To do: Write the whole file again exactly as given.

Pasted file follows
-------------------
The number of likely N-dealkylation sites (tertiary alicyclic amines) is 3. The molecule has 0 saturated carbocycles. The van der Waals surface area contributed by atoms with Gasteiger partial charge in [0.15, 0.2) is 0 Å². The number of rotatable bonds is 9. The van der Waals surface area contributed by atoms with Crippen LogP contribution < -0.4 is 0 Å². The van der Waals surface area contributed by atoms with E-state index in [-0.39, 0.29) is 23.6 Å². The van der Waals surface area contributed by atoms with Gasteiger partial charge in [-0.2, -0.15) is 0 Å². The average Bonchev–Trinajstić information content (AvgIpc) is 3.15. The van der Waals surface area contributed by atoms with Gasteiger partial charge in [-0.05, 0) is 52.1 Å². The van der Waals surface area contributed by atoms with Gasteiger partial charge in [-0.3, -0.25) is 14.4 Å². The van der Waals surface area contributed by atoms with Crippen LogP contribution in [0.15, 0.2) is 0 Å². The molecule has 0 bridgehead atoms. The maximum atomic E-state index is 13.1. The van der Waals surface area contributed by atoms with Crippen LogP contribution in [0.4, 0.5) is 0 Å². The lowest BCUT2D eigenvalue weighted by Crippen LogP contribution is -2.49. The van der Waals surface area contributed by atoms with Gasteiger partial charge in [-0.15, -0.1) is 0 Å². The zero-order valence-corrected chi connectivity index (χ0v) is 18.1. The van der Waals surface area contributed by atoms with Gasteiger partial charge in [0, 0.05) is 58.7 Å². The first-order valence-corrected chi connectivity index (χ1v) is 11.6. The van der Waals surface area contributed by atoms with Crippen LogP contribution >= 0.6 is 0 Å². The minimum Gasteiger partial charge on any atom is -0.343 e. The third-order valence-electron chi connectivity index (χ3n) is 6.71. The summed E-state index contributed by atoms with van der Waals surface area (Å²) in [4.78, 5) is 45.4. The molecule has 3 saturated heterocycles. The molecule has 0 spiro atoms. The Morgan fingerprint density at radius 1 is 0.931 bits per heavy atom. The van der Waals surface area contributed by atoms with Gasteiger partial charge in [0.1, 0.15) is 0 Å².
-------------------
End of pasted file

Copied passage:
The number of likely N-dealkylation sites (tertiary alicyclic amines) is 3. The molecule has 0 saturated carbocycles. The van der Waals surface area contributed by atoms with Gasteiger partial charge in [0.15, 0.2) is 0 Å². The number of rotatable bonds is 9. The van der Waals surface area contributed by atoms with Crippen LogP contribution < -0.4 is 0 Å². The van der Waals surface area contributed by atoms with E-state index in [-0.39, 0.29) is 23.6 Å². The van der Waals surface area contributed by atoms with Gasteiger partial charge in [-0.2, -0.15) is 0 Å². The average Bonchev–Trinajstić information content (AvgIpc) is 3.15. The van der Waals surface area contributed by atoms with Gasteiger partial charge in [-0.05, 0) is 52.1 Å². The van der Waals surface area contributed by atoms with Gasteiger partial charge in [-0.3, -0.25) is 14.4 Å². The van der Waals surface area contributed by atoms with Crippen LogP contribution in [0.15, 0.2) is 0 Å². The molecule has 0 bridgehead atoms. The maximum atomic E-state index is 13.1. The van der Waals surface area contributed by atoms with Crippen LogP contribution in [0.4, 0.5) is 0 Å². The lowest BCUT2D eigenvalue weighted by Crippen LogP contribution is -2.49. The van der Waals surface area contributed by atoms with Gasteiger partial charge in [-0.15, -0.1) is 0 Å². The zero-order valence-corrected chi connectivity index (χ0v) is 18.1. The van der Waals surface area contributed by atoms with Gasteiger partial charge in [0, 0.05) is 58.7 Å². The first-order valence-corrected chi connectivity index (χ1v) is 11.6. The van der Waals surface area contributed by atoms with Crippen LogP contribution >= 0.6 is 0 Å². The minimum Gasteiger partial charge on any atom is -0.343 e. The third-order valence-electron chi connectivity index (χ3n) is 6.71. The summed E-state index contributed by atoms with van der Waals surface area (Å²) in [4.78, 5) is 45.4. The molecule has 3 saturated heterocycles. The molecule has 0 spiro atoms. The Morgan fingerprint density at radius 1 is 0.931 bits per heavy atom. The van der Waals surface area contributed by atoms with Gasteiger partial charge in [0.1, 0.15) is 0 Å².